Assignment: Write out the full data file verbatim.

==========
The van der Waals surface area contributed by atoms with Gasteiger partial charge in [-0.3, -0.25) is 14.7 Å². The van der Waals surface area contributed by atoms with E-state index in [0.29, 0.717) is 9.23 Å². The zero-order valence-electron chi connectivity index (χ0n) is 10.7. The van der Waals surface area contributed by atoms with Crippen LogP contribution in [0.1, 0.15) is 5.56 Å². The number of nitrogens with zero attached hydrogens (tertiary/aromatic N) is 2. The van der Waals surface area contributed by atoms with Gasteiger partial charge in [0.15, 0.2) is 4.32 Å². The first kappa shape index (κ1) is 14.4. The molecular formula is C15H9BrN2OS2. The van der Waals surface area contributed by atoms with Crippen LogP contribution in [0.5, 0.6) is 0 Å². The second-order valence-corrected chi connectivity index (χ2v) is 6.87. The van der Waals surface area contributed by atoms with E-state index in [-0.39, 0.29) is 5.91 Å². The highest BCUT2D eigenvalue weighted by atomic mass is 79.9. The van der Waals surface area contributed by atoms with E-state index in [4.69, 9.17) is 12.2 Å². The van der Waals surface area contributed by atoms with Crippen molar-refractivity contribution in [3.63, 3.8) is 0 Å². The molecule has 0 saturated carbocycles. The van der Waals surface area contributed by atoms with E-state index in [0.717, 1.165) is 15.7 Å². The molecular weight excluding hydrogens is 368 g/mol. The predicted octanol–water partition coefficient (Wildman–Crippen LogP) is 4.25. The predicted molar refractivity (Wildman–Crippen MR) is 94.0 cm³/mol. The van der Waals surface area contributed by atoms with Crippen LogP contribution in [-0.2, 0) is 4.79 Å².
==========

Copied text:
The van der Waals surface area contributed by atoms with Gasteiger partial charge in [-0.3, -0.25) is 14.7 Å². The van der Waals surface area contributed by atoms with E-state index in [0.29, 0.717) is 9.23 Å². The zero-order valence-electron chi connectivity index (χ0n) is 10.7. The van der Waals surface area contributed by atoms with Crippen LogP contribution in [0.1, 0.15) is 5.56 Å². The number of nitrogens with zero attached hydrogens (tertiary/aromatic N) is 2. The van der Waals surface area contributed by atoms with Gasteiger partial charge in [0.15, 0.2) is 4.32 Å². The first kappa shape index (κ1) is 14.4. The molecular formula is C15H9BrN2OS2. The van der Waals surface area contributed by atoms with Crippen LogP contribution in [0.5, 0.6) is 0 Å². The second-order valence-corrected chi connectivity index (χ2v) is 6.87. The van der Waals surface area contributed by atoms with E-state index in [-0.39, 0.29) is 5.91 Å². The highest BCUT2D eigenvalue weighted by atomic mass is 79.9. The van der Waals surface area contributed by atoms with E-state index in [4.69, 9.17) is 12.2 Å². The van der Waals surface area contributed by atoms with Crippen molar-refractivity contribution in [3.63, 3.8) is 0 Å². The molecule has 0 saturated carbocycles. The van der Waals surface area contributed by atoms with E-state index in [0.717, 1.165) is 15.7 Å². The molecular weight excluding hydrogens is 368 g/mol. The predicted octanol–water partition coefficient (Wildman–Crippen LogP) is 4.25. The predicted molar refractivity (Wildman–Crippen MR) is 94.0 cm³/mol. The van der Waals surface area contributed by atoms with Crippen LogP contribution in [-0.2, 0) is 4.79 Å².